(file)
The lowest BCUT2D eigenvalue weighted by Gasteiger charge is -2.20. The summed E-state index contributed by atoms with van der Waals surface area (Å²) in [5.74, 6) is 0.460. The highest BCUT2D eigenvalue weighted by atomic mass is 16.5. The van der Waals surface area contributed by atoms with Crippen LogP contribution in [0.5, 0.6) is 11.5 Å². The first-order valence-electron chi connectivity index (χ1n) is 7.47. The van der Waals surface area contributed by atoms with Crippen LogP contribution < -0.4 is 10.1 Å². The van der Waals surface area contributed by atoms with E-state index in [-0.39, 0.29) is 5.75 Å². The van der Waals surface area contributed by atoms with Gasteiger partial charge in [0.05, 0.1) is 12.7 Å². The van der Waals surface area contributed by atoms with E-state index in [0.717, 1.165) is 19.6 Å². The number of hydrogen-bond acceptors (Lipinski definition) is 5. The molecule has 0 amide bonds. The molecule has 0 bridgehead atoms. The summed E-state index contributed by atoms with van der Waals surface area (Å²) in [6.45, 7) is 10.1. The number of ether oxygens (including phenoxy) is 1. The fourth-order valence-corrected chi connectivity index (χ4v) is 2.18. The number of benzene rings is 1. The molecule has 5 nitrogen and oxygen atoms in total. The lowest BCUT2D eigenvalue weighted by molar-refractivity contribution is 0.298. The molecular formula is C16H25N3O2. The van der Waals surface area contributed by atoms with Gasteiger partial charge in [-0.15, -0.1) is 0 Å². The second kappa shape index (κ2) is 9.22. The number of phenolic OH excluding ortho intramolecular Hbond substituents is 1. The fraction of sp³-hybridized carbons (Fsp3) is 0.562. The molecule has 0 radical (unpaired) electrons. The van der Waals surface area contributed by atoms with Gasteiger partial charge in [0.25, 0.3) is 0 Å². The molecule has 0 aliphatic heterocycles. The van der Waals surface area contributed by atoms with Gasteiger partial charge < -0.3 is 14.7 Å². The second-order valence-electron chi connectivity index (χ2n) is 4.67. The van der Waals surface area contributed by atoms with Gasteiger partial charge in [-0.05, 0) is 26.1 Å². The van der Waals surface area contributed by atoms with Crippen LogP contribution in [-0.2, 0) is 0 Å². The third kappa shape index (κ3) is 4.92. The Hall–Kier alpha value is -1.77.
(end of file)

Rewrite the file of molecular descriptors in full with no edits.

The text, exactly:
The lowest BCUT2D eigenvalue weighted by Gasteiger charge is -2.20. The summed E-state index contributed by atoms with van der Waals surface area (Å²) in [5.74, 6) is 0.460. The highest BCUT2D eigenvalue weighted by atomic mass is 16.5. The van der Waals surface area contributed by atoms with Crippen LogP contribution in [0.5, 0.6) is 11.5 Å². The first-order valence-electron chi connectivity index (χ1n) is 7.47. The van der Waals surface area contributed by atoms with Crippen LogP contribution < -0.4 is 10.1 Å². The van der Waals surface area contributed by atoms with E-state index in [-0.39, 0.29) is 5.75 Å². The van der Waals surface area contributed by atoms with Gasteiger partial charge in [0.05, 0.1) is 12.7 Å². The van der Waals surface area contributed by atoms with E-state index in [0.717, 1.165) is 19.6 Å². The number of hydrogen-bond acceptors (Lipinski definition) is 5. The molecule has 0 amide bonds. The molecule has 0 bridgehead atoms. The summed E-state index contributed by atoms with van der Waals surface area (Å²) in [6.45, 7) is 10.1. The number of ether oxygens (including phenoxy) is 1. The fourth-order valence-corrected chi connectivity index (χ4v) is 2.18. The number of benzene rings is 1. The molecule has 5 nitrogen and oxygen atoms in total. The lowest BCUT2D eigenvalue weighted by molar-refractivity contribution is 0.298. The molecular formula is C16H25N3O2. The van der Waals surface area contributed by atoms with Gasteiger partial charge in [-0.15, -0.1) is 0 Å². The second kappa shape index (κ2) is 9.22. The number of phenolic OH excluding ortho intramolecular Hbond substituents is 1. The fraction of sp³-hybridized carbons (Fsp3) is 0.562. The molecule has 0 radical (unpaired) electrons. The van der Waals surface area contributed by atoms with Gasteiger partial charge in [0.25, 0.3) is 0 Å². The molecule has 0 aliphatic heterocycles. The van der Waals surface area contributed by atoms with Gasteiger partial charge < -0.3 is 14.7 Å². The second-order valence-electron chi connectivity index (χ2n) is 4.67. The van der Waals surface area contributed by atoms with Gasteiger partial charge in [-0.05, 0) is 26.1 Å². The van der Waals surface area contributed by atoms with Crippen LogP contribution in [-0.2, 0) is 0 Å². The third kappa shape index (κ3) is 4.92. The Hall–Kier alpha value is -1.77.